Oct. 19th, 2011

Thornton parted the tall proto-ferns by the water's edge and found a decent spot to set up shop. He had a cooler filled with turkey necks and an environmental bath for holding anything he caught. Thornton set up his camp chair, threaded a knotted cord around a neck, and tossed it thirty feet out into the shallow water. He waited about five minutes and reeled it in.

The first three times Thornton did this, he got what he expected: two or three crawlers. They were pelagic, vagile bottom-creepers, segmented and armored, with efficient nippy jaw-analogs and voracious appetites. Thornton gingerly separated them from the neck with a rubber-gloved hand and put them into the holding bath. Then he threw the neck back in the water.

The fourth time Thornton did this, he got more than he expected. A single crawler was drawn up, but Thornton noticed as he was removing the beastie that he was being watched. A pulpy-looking periscope of an eye had broken the surface of the water and was watching him carefully. It looked small and harmless, but Thornton pulled his shocker out of his holster and laid it in his lap just in case.

The eye dropped down below the water – ploop! – and then returned with three others. The eyes on soft stalks regarded Thornton, twitching and blinking. He watched them back, curious about what sort of creature this might be. Certainly there was nothing in the fossil record to indicate that anything like what he was seeing had been around during this particular epoch.

One of the things heaved itself on shore. It was soft-bodied, likely an ammonite precursor, but more developed. It had obvious eye structures, and several of its palps appeared to be specialized for manipulation. In fact, it seemed to be gripping a stick of some kind – a tool? Intrigued, Thornton pulled out his majordomo and set it to translation mode. The majordomo listened to the wet gurgling sounds coming from the creature, then began to spit out words.

"…taking….herds!" it said. "Thief!"

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I find that when I'm short on ideas, it's good to write about being short on ideas.

I sat down at the computer to write a little after ten o'clock. I restarted my machine and got a new file opened up, a virtual blank sheet of paper in front of me. I knew what I was going to write; the idea had occurred to me in the shower that morning, and I knew it was going to be a good one. I cracked my knuckles and prepared to type. Just then the doorbell rang.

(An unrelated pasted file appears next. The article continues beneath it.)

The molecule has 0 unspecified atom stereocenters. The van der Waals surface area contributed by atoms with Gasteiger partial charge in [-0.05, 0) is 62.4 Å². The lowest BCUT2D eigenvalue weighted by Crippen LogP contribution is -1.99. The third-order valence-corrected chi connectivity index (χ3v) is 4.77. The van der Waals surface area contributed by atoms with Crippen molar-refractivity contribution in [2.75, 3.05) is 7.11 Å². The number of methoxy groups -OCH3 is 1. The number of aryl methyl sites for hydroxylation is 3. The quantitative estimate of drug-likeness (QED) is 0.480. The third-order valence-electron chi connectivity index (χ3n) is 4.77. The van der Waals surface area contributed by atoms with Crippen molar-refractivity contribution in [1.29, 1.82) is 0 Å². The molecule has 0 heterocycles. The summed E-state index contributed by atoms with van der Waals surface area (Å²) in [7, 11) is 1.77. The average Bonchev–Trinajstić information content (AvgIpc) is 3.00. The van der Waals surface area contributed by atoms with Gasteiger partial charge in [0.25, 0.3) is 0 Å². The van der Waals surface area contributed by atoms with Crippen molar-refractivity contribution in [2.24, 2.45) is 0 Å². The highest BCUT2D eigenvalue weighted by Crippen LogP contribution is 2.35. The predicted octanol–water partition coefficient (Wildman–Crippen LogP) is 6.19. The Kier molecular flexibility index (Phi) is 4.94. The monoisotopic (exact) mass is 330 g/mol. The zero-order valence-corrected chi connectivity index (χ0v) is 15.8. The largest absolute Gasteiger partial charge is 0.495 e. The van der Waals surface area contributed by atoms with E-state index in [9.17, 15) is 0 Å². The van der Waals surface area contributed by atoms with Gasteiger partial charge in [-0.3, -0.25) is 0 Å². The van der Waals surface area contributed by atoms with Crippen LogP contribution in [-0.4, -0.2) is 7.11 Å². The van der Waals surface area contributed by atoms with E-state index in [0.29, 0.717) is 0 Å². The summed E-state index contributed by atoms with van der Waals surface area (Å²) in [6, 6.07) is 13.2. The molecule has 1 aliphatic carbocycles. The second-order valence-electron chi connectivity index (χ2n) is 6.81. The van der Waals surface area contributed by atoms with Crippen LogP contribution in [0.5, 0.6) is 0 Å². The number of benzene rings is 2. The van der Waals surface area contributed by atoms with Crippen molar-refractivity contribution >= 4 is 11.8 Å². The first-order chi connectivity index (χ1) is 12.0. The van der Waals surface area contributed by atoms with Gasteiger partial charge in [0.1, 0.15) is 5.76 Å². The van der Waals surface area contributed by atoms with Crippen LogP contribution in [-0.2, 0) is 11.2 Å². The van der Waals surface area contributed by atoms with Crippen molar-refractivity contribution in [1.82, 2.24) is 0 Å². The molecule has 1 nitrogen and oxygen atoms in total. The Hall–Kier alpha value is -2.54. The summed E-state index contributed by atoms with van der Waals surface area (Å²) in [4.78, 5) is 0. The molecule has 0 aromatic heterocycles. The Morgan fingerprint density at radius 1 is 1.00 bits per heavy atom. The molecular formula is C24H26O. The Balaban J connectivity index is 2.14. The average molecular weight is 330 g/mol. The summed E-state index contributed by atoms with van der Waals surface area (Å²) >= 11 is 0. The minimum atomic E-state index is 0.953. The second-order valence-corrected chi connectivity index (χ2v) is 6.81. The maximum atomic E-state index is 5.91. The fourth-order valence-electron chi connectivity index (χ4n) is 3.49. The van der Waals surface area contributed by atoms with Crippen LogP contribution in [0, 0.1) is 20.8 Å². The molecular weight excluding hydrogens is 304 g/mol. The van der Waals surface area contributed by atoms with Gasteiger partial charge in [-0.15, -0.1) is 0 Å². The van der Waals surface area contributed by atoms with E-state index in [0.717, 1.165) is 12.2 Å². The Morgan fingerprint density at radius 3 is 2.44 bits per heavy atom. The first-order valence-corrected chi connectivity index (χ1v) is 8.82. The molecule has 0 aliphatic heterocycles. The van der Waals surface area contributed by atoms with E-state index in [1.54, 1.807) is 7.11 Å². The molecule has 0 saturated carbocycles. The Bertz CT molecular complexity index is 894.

It was some kind of magazine salesman; I didn't even listen hard enough to know what he wanted me to buy. I got rid of him as fast as possible, then returned to the computer. I sat down and stared at the blank screen, trying to organize my thoughts. What had I been planning to write about? The distraction of the unwelcome visitor had thrown me off stride; I struggled to recapture the substance of the idea I had conceived only hours earlier. The idea eluded me. I closed my eyes, batted my temples with my hands, stuck my head under running water in the kitchen sink. Nothing.

The idea was gone.

Fuming, I went into the kitchen to get another cup of coffee. I heard a thump and a rattle from the breakfast room as I turned on the light. Thinking that one of the neighborhood cats had gotten in a window again, I peered through the doorway.

There was a stranger in my breakfast room. He was squat and dark, and he wore a black trenchcoat and porkpie hat. He was straddling the windowsill, with one foot outside in the alley. Our eyes met. His were narrowed with guilt and hostility.

"Hey!" I said.

The little man twisted around, throwing his other leg out the window, and he wriggled to slide down on top of the trashcans. As he turned I saw something under his arm – something blue and glowing. It's hard to describe what it was , but it looked conceptual, somehow, and familiar. In that moment I knew that the intruder was making off with my story idea.

I ran to the window. The man had rolled off the trashcans and was hustling down the alley, his little legs chugging along as fast as he could go.

"STOP THIEF!" I shouted. "Come back with my goddamn idea!"

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